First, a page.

"There is actually a slight fluctuation. And the fluctuation falls within the appropriate range. Given the difficulties, uncertainties and instabilities in world economy, and the long-term conflicts, the situation is likely to last for a little while longer. We still need to maintain an appropriate growth."
The idea of "appropriate range" witnessed repeated emphasis at the open course in 2013. "We do not seek high–speed growth, or one-sided emphasis of GDP. But a reasonable growth is necessary. Therefore, we have set an appropriate range for economic growth. It is, in fact, an attempt to adjust social expectations." He further explained the "appropriate range" with a couple of numbers.
"We are a middle-income country. Our economic growth has decelerated from high speed to medium-and-high speed. I think 7.5% is already high-speed growth. The so-called ‘medium' is a comparison with the past. In the world, however, ours is still high-speed," Li said in the open course. It is estimated that a 7% average annual growth rate would be sufficient for China to build a well-off society in an all-round way by 2020.
Employment is the fundamental problem. "To add an employment of 10 million people and ensure an urban unemployment rate of around 4%, we need a growth rate of 7.2%."
The GDP growth has been on full display after the economic downturn. The one in the 12th Five-Year Plan is 7%. The lower limit in 2013 is 7.5%, while a 7.2% goal is set to ensure employment.
The upper limit is determined by the price level. Raise in commodity price shall not exceed 3.5%. In our price statistics, 33% or one third of them is food."
In the following two years, the Chinese economy, as the outside world predicted, decelerated from running to walking. In 2014, China's economic growth stood at around 7.4%, and 7% in 2015. Premier Li's predictions from two years ago lowered everyone's expectation. People should not be too surprised or panic.
"Open courses let us in on what the government is thinking. And we get to know more about the real intentions of the government," said an online user after watching the video.
Apart from GDP and economic downturn, Premier Li also addressed a series of hot issues, including air pollution, food safety, price stability and wage raise. He answered with simple yet profound words and examples. In his 70-minute address to grassroots representatives, he cited at least four stories and multiple metaphors.
He compared "maintaining steady growth" to "riding a bicycle": "If you stay still, you will fall off the bike. Therefore, we need to keep moving and seek progress in stability." He also compared fiscal and monetary policy to firewood: "If we go down the deficit path, it will be no different from putting out fire with the firewood." What's more, he demonstrated the importance of power decentralization with the story of a college student starting his own businesses after graduation.
Li first proposed the idea of Internet Plus in the 2015 Report on the Work of the Government, in the hope of revitalizing the real economy and traditional industries with Internet-based technologies and means.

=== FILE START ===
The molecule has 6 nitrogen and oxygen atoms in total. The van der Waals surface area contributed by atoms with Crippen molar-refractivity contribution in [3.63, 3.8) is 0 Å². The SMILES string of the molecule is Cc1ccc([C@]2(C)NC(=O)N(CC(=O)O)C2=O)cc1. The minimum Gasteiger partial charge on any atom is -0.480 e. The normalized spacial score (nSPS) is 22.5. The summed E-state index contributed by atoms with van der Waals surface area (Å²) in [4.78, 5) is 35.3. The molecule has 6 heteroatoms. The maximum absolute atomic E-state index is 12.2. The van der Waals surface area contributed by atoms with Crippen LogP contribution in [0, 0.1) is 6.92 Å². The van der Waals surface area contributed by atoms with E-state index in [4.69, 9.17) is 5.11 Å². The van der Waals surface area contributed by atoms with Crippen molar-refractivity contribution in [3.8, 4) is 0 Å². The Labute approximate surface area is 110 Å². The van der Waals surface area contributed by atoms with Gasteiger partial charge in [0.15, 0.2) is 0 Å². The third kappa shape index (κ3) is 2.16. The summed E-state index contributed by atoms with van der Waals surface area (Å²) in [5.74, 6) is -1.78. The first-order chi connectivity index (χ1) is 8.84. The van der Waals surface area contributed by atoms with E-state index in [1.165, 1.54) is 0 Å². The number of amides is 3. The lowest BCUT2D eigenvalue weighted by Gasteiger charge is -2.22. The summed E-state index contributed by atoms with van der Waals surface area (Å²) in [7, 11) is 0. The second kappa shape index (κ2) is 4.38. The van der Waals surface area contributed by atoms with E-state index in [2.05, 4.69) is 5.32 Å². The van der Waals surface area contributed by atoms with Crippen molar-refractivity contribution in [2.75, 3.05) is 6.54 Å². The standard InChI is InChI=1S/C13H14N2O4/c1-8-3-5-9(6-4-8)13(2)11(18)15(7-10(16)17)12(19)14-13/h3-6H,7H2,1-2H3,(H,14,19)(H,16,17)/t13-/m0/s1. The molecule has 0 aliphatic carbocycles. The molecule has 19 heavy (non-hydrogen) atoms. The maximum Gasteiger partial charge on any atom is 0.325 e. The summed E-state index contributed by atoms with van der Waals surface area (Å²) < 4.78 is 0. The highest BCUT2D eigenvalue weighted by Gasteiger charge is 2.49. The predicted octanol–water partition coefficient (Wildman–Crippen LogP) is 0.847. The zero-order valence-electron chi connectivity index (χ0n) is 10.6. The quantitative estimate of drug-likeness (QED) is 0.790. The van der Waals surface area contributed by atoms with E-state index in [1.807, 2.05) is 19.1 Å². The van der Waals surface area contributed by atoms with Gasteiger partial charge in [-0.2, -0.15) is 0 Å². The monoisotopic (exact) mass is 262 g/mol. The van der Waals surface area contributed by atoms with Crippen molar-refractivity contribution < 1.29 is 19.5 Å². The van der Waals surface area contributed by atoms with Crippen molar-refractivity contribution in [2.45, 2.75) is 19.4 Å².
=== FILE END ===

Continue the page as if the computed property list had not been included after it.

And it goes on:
Professor Hu labeled the government under Premier Li's governance as the 'Responsive Government‘. "The mass media before reported only what the government wanted to say. The open courses, however, have built a bridge between the government's agenda and the people's agenda. I think it is a step forward."
The government used to release only uplifting achievements in its public reports, but now the Internet has brought about a transparent social structure. People expect to see both achievements and difficulties.
"It must be emphasized that our future still faces many risks and challenges, including fiscal and financial risks, poor industrial structure, shaky agricultural foundation, worsening conflicts with resources and the environment, weak overall scientific and technological innovative capability, competition from emerging countries, and pressure from developed countries.
"To be honest, the pressure is tremendous. What if the economy slips out of the appropriate range?" Li confided. The economic downturn "could last a relatively longer period of time."
In addition, there is a substantial gap between China's service industry and its foreign counterpart. There are still some problems in social security, and relative shortages in health care. For instance, in some mega-cities, if somebody queues for public nursing home at the age of 50, it will take them 30 or even 40 years to get there. By then, the person will be at least 80 years old. It goes on to show that the supply of healthcare services is far from sufficient, he said.
Premier Li has never shied away from criticisms by foreign press, not in the slightest. When discussing the economic situation in the first three quarters of 2013, he drew upon real numbers.
"I read the news today. The foreign press has printed some decent numbers about the Chinese economy. Was it released by the government after modification? I ran into a journalist right before I left for a visit. He asked me about my opinions on the economy in the third quarter. I explicitly told him that the economic data, especially the ones in the third quarter, are absolutely true. They were released by the statistics department in accordance with the law. The Chinese government is fully capable of meeting the economic and social development indicators for the year."
"I do not know much about the economy, but after listening to Premier Li's report, I now have a better understanding of the economic situation and the difficulties we are facing. We are more confident now," said one physicist at the General Assembly.
"It is path breaking for Premier Li to disclose government information in this way," Hu commented. "He plays the critical role of depicting and understanding the vision of how our country and society should run. It instills confidence and trust into the people."
The over two-hour "ceremony" is nothing like the one you see in the news where Premier Li talks with you in front of a TV or a computer about his job face to face, which is probably the most stressful job in the world.